Article

Evidence-Based Medicine And Policy: The Case Of The Implantable Cardioverter Defibrillator

Duke University, Durham, North Carolina, United States
Health Affairs (Impact Factor: 4.97). 01/2005; 24(1):42-51. DOI: 10.1377/hlthaff.24.1.42
Source: PubMed

ABSTRACT

The implantable cardioverter defibrillator (ICD) is a costly new treatment for patients at high risk of sudden cardiac death. Randomized trials of the ICD showed it to be effective in some groups of patients but not in others. While new trials testing the ICD were ongoing to clarify the evidence, policymakers faced immediate decisions about providing insurance coverage for the device. The high cost of ICDs, the large population of patients potentially eligible to receive them, the potential to reduce preventable deaths, and the unsettled state of the medical evidence provided a challenge to evidence-based medicine and to policymakers.

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    • "Given the expanding indications for ICD implantation,1–4,9,10 the issue of device deactivation will become more relevant as the population ages. Under current Medicare criteria, approximately 3–4 million patients are currently eligible to receive this device.4,11–13 Ultimately, all patients with an ICD will die, and therefore, it seems prudent to better understand their wishes with respect to the role the device will play in their future lives. "
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    ABSTRACT: To understand potential patient barriers to discussions about implantable cardioverter defibrillator (ICD) deactivation in patients with advanced illness. Qualitative focus groups. Fifteen community-dwelling, ambulatory patients with ICDs assigned to focus groups based on duration of time since implantation and whether they had ever received a shock from their device. A physician and a social worker used a predetermined discussion guide to moderate the groups, and each session was audiotaped and subsequently transcribed. Transcripts were analyzed using the method of constant comparison. No participant had ever discussed deactivation with their physician nor knew that deactivation was an option. Patients expressed a great deal of anxiety about receiving shocks from their device. Participants discussed why they needed the device and expressed desire for more information about the device; however, they would not engage in conversations about deactivating the ICD. One patient described deactivation "like an act of suicide" and all patients believed that the device was exclusively beneficial. Patients also expressed a desire to have their physician make the decision about deactivation. None of the patients in our study knew that they might need to deactivate their ICD as their health worsens. These community-dwelling outpatients were not willing to discuss the issue of ICD deactivation and their attitudes about deactivation might impede patients from engaging in these conversations. These findings are in contrast to findings in other advance care planning research and may be related to the unique nature of the ICD.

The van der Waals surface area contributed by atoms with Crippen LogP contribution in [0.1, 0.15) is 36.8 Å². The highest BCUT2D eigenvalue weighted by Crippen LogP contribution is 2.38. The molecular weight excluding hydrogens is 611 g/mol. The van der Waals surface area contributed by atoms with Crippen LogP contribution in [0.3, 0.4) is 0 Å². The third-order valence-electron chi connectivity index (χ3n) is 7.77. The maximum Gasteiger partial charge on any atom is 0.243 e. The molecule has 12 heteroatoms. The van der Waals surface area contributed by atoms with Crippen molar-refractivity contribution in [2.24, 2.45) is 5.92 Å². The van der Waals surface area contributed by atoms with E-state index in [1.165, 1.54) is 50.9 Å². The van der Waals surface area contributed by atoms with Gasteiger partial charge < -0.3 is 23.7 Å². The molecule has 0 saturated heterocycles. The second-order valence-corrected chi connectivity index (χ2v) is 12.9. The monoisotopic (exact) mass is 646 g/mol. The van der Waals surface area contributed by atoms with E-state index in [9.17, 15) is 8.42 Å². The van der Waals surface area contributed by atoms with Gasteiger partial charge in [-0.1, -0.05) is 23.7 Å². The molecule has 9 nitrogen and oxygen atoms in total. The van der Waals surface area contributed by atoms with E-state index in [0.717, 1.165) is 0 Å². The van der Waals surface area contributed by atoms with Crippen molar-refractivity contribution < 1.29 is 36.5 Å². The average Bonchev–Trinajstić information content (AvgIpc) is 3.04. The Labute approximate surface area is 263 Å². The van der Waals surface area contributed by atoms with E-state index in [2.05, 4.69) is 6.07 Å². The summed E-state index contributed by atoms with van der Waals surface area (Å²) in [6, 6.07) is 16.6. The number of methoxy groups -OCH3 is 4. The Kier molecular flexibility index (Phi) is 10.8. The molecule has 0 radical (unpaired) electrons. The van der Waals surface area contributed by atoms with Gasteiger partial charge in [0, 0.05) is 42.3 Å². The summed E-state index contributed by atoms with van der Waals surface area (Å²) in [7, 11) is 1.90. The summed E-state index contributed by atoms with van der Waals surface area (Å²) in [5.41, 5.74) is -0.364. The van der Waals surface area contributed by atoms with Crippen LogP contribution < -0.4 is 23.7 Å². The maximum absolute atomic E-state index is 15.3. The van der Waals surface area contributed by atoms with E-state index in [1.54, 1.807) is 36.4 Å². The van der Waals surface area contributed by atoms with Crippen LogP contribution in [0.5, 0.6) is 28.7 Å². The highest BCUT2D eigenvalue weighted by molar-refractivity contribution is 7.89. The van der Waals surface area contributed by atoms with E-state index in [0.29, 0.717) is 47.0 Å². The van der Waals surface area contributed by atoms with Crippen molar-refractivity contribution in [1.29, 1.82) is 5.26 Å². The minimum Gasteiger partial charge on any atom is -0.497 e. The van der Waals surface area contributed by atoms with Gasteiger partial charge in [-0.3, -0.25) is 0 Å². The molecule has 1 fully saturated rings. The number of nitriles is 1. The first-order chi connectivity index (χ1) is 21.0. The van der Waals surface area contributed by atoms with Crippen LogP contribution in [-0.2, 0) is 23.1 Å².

Full-text · Article · Feb 2008 · Journal of General Internal Medicine
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    • "Given the expanding indications for ICD implantation,1–4,9,10 the issue of device deactivation will become more relevant as the population ages. Under current Medicare criteria, approximately 3–4 million patients are currently eligible to receive these devices, with 400,000 new patients eligible each year.3,11–13 Prior research has suggested that patients prefer physicians to initiate discussions about treatment options at the end of life. "
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    ABSTRACT: To understand potential barriers to physician-initiated discussions about Implantable Cardioverter Defibrillator (ICD) deactivation in patients with advanced illness. Qualitative one-on-one interviews. Four electrophysiologists, 4 cardiologists, and 4 generalists (internists and geriatricians) from 3 states. Clinicians were interviewed using open-ended questions to elicit their past experiences with discussing deactivating ICDs and to determine what barriers might impede these discussions. Transcripts of these interviews were analyzed using the qualitative method of constant comparison. Although many physicians believed that conversations about deactivating ICDs should be included in advance care planning discussions, they acknowledged that they rarely did this. Physicians indicated that there was something intrinsic to the nature of these devices that makes it inherently difficult to think of them in the same context as other management decisions at the end of a patient's life. Other explanations physicians gave as to why they did not engage in conversations included: the small internal nature of these devices and hence absence of a physical reminder to discuss the ICD, the absence of an established relationship with the patient, and their own general concerns relating to withdrawing care. Whereas some of the barriers to discussing ICD deactivation are common to all forms of advance care planning, ICDs have unique characteristics that make these conversations more difficult. Future educational interventions will need to be designed to teach physicians how to improve communication with patients about the management of ICDs at the end of life.
    Full-text · Article · Feb 2008 · Journal of General Internal Medicine
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